American Jews Losing Their Religion
22% now consider themselves non-religious Jews
By Rob Quinn,  Newser Staff
Posted Oct 1, 2013 3:42 AM CDT
The Touro Synagogue in Newport, RI is the oldest existing Jewish house of worship in the United States.    (AP Photo/Eric J. Shelton, File)
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(Newser) – America has by far the world's largest Jewish population of any country save Israel, but the proportion of them who consider themselves non-religious Jews has surged to 22%, according to a new poll. Around two-thirds of those interviewed did not belong to a synagogue and a third had a Christmas tree in their homes last year, reports the New York Times. The rate of intermarriage with non-Jews has soared to 71% for non-Orthodox Jews, and 58% for the Jewish population as a whole.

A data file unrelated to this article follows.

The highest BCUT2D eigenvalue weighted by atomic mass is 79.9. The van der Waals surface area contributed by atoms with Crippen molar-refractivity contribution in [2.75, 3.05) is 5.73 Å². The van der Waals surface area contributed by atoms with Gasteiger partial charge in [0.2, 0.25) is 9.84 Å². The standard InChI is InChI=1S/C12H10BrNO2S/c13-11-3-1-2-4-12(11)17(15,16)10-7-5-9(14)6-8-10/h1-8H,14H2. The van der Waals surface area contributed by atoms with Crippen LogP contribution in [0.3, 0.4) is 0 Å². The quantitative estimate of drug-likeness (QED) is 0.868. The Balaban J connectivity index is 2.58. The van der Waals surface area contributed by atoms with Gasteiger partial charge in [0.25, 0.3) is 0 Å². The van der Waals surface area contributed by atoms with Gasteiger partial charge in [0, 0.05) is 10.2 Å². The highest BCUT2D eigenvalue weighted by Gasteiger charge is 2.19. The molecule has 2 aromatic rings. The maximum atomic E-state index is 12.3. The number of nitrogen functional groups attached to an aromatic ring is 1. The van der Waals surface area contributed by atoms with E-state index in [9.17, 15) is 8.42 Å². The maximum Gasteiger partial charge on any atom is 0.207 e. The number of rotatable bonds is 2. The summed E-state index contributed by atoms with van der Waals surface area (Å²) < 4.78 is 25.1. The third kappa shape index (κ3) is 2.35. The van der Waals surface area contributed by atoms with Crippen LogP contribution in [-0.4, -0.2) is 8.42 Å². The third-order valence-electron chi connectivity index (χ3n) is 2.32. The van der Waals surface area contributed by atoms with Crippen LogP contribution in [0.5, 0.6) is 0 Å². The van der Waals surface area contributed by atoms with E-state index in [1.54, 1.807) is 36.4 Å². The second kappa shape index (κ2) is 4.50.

The poll found that Orthodox Jews are on course to make up a much bigger share of America's Jewish population. Researchers predict increasing polarization between religious Jews and Jews who consider themselves Jewish because of ancestry and culture but not religion. The non-religious Jews "are not connected to Jewish life the way their parents or grandparents were," the president of the Wexner Foundation philanthropy group tells Reuters, but "I don't think this means we count them out. "